It was only about a month ago that we reported on online poker applications arriving in Pennsylvania this spring. Due to online gambling becoming legal in the State, online casinos and poker rooms are expected to be integrated very soon. While this is all very good news within itself, it has become apparent that online poker in the Keystone State won’t be as much fun as the New Jersey market.
Even though Pennsylvania houses about 4 million more people than New Jersey, meaning that the potential for bigger prize pools is there, there are clear signs that in this respect, bigger isn’t always better. And the reason for this? Well, Pennsylvania will actually also have a prohibition relating to online poker gameplay within land-based casinos. This ban was apparently put into place in order to protect against any land-based establishments pushing players to online gaming – where the taxes for revenues were originally planned to be a lot lower.
However, this was turned around in the finishing stages, with Pennsylvania passing laws that charge the same tax rates for both online and offline revenue. Unfortunately, the state did not lift the gambling prohibition on online gaming at live casino locations. This being the case, online poker gamers will have to begin their gaming journey in this situation. And in this respect, the opportunity to play multi-table live or online tournaments at simultaneous times will not be possible. This is where the “less fun” side comes into play.
New Jersey Even Brought the Fun with Failing Events
It was only six months after New Jersey launched online poker play, that PokerStars was the host of a live tournament series. This took place in Atlantic City and began at the same time as the PokerStars New Jersey Championship of Online Poker was finishing. New Jersey doesn’t have any regulations prohibiting such events, giving those players attending the opportunity to multi-table live as well as play online tournaments at the same time. This saw many players have an overwhelmingly fun time participating.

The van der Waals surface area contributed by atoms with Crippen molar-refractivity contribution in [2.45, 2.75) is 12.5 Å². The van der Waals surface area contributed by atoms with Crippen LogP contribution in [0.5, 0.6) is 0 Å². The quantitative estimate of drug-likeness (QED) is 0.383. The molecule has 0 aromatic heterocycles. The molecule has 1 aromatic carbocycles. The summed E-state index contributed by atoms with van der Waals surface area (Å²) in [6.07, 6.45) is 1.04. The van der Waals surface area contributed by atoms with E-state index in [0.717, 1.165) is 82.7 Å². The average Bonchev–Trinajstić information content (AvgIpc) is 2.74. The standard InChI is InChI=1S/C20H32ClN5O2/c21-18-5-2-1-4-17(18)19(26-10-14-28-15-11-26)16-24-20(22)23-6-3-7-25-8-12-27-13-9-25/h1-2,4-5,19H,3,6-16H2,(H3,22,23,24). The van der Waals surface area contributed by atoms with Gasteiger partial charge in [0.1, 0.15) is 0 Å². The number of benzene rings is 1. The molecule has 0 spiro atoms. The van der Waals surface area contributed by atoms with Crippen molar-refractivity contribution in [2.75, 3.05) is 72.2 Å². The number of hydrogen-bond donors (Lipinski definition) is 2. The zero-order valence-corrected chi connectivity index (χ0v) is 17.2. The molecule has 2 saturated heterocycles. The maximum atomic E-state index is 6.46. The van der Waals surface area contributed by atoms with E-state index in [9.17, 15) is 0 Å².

Two Team PokerStars pros – Chris Moneymaker and Victor Ramdin – were participating in such events at PokerStars too. While Moneymaker made it down to the final two tables in the live event that was ongoing at the time, Ramdin kept hollering over with various updates taking place in the network’s online event. It would prove to be a difficult and awkward situation though, as when Ramdin shouted across the room that he was “all in” in the online poker game he was playing, this went down as a verbal declaration in the live poker tournament he was playing too. Ramdin’s opponent in the game “called” and Ramdin had to be held to his verbal declaration. At the time, in the live game, he only had a queen-high hand, leaving him to lose a good portion of his chip stack.
Despite this, Ramdin still declared that he had a good time playing both online poker and a live event at the same time. His online hand held, and he moved on to the final table of the NJCOOP Main Event there. Because of his slip up in the live tournament though, he finished in 10th position. However, he was able to laugh this off, stating that he had a great time participating in both.
For the moment, it doesn’t seem like residents of Pennsylvania will be able to enjoy such though. While this prohibition may be looked at in the future and potentially overturned, perhaps online poker in the Keystone State may be a little less fun!